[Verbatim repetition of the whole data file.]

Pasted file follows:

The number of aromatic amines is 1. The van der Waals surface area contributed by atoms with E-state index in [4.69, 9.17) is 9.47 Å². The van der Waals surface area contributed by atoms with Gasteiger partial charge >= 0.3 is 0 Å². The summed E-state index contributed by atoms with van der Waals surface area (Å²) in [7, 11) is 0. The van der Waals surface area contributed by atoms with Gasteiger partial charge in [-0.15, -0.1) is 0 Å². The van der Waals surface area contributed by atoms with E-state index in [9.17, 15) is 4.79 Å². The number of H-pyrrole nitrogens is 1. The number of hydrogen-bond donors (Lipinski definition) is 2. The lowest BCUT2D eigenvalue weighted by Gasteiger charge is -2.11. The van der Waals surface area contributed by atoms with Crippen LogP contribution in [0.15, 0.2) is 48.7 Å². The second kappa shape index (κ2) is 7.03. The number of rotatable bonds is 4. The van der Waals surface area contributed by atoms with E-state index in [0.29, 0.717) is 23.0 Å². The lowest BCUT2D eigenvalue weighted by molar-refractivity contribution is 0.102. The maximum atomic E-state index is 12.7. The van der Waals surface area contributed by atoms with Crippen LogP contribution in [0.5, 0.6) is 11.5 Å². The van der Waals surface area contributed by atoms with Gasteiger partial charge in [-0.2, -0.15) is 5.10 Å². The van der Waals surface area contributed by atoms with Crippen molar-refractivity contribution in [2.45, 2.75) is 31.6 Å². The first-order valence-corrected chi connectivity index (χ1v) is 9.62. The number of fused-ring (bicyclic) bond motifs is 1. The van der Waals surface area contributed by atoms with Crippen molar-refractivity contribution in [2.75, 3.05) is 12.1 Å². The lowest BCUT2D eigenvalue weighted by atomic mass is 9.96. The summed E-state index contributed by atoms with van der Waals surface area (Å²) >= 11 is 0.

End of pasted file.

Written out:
The number of aromatic amines is 1. The van der Waals surface area contributed by atoms with E-state index in [4.69, 9.17) is 9.47 Å². The van der Waals surface area contributed by atoms with Gasteiger partial charge >= 0.3 is 0 Å². The summed E-state index contributed by atoms with van der Waals surface area (Å²) in [7, 11) is 0. The van der Waals surface area contributed by atoms with Gasteiger partial charge in [-0.15, -0.1) is 0 Å². The van der Waals surface area contributed by atoms with E-state index in [9.17, 15) is 4.79 Å². The number of H-pyrrole nitrogens is 1. The number of hydrogen-bond donors (Lipinski definition) is 2. The lowest BCUT2D eigenvalue weighted by Gasteiger charge is -2.11. The van der Waals surface area contributed by atoms with Crippen LogP contribution in [0.15, 0.2) is 48.7 Å². The second kappa shape index (κ2) is 7.03. The number of rotatable bonds is 4. The van der Waals surface area contributed by atoms with E-state index in [0.29, 0.717) is 23.0 Å². The lowest BCUT2D eigenvalue weighted by molar-refractivity contribution is 0.102. The maximum atomic E-state index is 12.7. The van der Waals surface area contributed by atoms with Crippen LogP contribution in [0.5, 0.6) is 11.5 Å². The van der Waals surface area contributed by atoms with Gasteiger partial charge in [-0.2, -0.15) is 5.10 Å². The van der Waals surface area contributed by atoms with Crippen molar-refractivity contribution in [2.45, 2.75) is 31.6 Å². The first-order valence-corrected chi connectivity index (χ1v) is 9.62. The number of fused-ring (bicyclic) bond motifs is 1. The van der Waals surface area contributed by atoms with Crippen molar-refractivity contribution in [2.75, 3.05) is 12.1 Å². The lowest BCUT2D eigenvalue weighted by atomic mass is 9.96. The summed E-state index contributed by atoms with van der Waals surface area (Å²) >= 11 is 0.